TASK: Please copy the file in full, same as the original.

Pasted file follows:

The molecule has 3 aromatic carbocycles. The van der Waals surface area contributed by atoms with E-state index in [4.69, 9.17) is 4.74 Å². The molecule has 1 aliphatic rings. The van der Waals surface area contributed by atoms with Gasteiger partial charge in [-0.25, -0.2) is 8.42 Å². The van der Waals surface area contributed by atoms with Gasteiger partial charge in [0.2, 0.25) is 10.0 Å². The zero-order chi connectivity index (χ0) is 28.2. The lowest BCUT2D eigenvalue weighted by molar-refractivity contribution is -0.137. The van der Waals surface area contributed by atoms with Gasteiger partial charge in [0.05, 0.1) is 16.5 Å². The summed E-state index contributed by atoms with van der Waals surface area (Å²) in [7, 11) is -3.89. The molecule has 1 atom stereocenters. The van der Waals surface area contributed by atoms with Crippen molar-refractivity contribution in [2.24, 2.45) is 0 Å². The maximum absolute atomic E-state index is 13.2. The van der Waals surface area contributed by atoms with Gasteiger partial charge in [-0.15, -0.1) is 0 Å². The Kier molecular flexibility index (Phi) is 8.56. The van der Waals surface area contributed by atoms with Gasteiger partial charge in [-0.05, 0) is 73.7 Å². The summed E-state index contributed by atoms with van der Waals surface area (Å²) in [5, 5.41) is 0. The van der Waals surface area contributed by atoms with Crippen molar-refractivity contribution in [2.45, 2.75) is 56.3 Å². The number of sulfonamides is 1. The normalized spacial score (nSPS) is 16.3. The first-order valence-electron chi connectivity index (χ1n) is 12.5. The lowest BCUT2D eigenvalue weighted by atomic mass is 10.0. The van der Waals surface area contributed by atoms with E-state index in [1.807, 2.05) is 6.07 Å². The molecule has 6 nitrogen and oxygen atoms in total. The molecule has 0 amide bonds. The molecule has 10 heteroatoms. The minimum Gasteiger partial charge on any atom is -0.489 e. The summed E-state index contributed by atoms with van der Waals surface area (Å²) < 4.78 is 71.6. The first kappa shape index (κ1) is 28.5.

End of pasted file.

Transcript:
The molecule has 3 aromatic carbocycles. The van der Waals surface area contributed by atoms with E-state index in [4.69, 9.17) is 4.74 Å². The molecule has 1 aliphatic rings. The van der Waals surface area contributed by atoms with Gasteiger partial charge in [-0.25, -0.2) is 8.42 Å². The van der Waals surface area contributed by atoms with Gasteiger partial charge in [0.2, 0.25) is 10.0 Å². The zero-order chi connectivity index (χ0) is 28.2. The lowest BCUT2D eigenvalue weighted by molar-refractivity contribution is -0.137. The van der Waals surface area contributed by atoms with Gasteiger partial charge in [0.05, 0.1) is 16.5 Å². The summed E-state index contributed by atoms with van der Waals surface area (Å²) in [7, 11) is -3.89. The molecule has 1 atom stereocenters. The van der Waals surface area contributed by atoms with Crippen molar-refractivity contribution in [2.24, 2.45) is 0 Å². The maximum absolute atomic E-state index is 13.2. The van der Waals surface area contributed by atoms with Gasteiger partial charge in [-0.15, -0.1) is 0 Å². The Kier molecular flexibility index (Phi) is 8.56. The van der Waals surface area contributed by atoms with Gasteiger partial charge in [-0.05, 0) is 73.7 Å². The summed E-state index contributed by atoms with van der Waals surface area (Å²) in [5, 5.41) is 0. The van der Waals surface area contributed by atoms with Crippen molar-refractivity contribution in [2.45, 2.75) is 56.3 Å². The number of sulfonamides is 1. The normalized spacial score (nSPS) is 16.3. The first-order valence-electron chi connectivity index (χ1n) is 12.5. The lowest BCUT2D eigenvalue weighted by atomic mass is 10.0. The van der Waals surface area contributed by atoms with E-state index in [1.807, 2.05) is 6.07 Å². The molecule has 6 nitrogen and oxygen atoms in total. The molecule has 0 amide bonds. The molecule has 10 heteroatoms. The minimum Gasteiger partial charge on any atom is -0.489 e. The summed E-state index contributed by atoms with van der Waals surface area (Å²) < 4.78 is 71.6. The first kappa shape index (κ1) is 28.5.